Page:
Hemophagocytic syndrome or hemophagic histiocytosis was diagnosed in 4 dogs and 1 cat by evaluation of bone marrow aspirate smears. One of the dogs had a suspected infection with canine parvovirus and a confirmed infection with Salmonella spp, 2 dogs had presumptive diagnoses of myeloproliferative and lymphoproliferative disease, respectively, and 1 dog died without a diagnosis. The cat had hepatic lipidosis and lesions compatible with feline calicivirus infection. All animals had cytopenias involving 2 or more cell lines, and fragmented erythrocytes in the blood, along with mild to moderate increases in the number of macrophages in the bone marrow. Numerous marrow macrophages contained phagocytized hematopoietic cells. Other cytological features of the bone marrow were variable in each patient, but the degree of response in the blood was inadequate, even in those with bone marrow hyperplasia. The phagocytosis of hematopoietic elements did not appear to be caused by a primary immune disorder, but rather by the inappropriate activation of normal macrophages secondary to infectious, neoplastic, or metabolic diseases. These findings suggest that hemophagocytic syndrome may be an important factor in the development of cytopenias; the data also support the cytological evaluation of bone marrow aspirates as an aid in the diagnosis of hemophagocytic syndrome.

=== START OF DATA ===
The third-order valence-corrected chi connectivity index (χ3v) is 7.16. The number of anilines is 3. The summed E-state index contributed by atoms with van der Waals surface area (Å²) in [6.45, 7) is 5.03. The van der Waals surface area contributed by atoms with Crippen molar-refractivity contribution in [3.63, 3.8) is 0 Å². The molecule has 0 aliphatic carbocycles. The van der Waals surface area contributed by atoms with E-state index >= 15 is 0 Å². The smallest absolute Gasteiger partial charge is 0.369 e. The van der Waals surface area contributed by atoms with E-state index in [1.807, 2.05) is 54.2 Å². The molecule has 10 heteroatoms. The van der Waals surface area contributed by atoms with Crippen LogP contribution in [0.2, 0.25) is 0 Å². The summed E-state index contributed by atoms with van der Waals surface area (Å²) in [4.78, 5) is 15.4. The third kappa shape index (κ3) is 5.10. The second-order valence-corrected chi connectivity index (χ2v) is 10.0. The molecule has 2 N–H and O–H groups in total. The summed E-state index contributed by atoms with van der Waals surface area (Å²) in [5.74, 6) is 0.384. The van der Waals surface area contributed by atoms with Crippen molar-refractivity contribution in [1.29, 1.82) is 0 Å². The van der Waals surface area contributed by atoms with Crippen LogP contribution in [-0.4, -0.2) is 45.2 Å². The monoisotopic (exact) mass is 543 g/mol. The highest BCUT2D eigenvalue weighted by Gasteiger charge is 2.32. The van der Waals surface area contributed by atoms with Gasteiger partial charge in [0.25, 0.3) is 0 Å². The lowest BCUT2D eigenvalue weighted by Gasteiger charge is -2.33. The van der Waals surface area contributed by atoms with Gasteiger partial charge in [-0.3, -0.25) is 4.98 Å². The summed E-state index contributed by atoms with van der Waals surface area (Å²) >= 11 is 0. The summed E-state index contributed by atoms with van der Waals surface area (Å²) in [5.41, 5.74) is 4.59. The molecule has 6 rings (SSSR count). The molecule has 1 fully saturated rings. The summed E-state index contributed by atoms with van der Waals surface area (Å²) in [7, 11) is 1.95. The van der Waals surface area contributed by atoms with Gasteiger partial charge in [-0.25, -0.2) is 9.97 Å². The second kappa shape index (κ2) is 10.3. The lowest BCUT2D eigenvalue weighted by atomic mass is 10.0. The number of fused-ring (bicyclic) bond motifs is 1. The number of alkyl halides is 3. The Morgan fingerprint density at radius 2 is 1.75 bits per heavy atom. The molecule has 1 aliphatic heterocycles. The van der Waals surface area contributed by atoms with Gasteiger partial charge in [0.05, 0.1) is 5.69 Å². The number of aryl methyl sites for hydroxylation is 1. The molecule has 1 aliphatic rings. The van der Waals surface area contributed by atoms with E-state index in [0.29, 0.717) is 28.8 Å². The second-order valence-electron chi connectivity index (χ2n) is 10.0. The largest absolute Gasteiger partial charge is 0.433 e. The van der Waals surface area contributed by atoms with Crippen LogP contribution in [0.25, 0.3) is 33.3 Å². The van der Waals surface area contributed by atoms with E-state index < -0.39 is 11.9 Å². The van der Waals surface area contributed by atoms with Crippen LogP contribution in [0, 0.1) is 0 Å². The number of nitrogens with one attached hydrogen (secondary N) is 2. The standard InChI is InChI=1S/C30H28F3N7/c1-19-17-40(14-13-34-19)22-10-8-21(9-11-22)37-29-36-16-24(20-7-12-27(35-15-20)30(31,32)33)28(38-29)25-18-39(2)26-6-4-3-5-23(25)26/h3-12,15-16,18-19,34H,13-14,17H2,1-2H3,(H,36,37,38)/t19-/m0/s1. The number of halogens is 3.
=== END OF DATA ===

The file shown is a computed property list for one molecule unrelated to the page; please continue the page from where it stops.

|Original language||English (US)|
|Number of pages||8|
|Journal||Journal of veterinary internal medicine|
|State||Published - Jan 1 1996|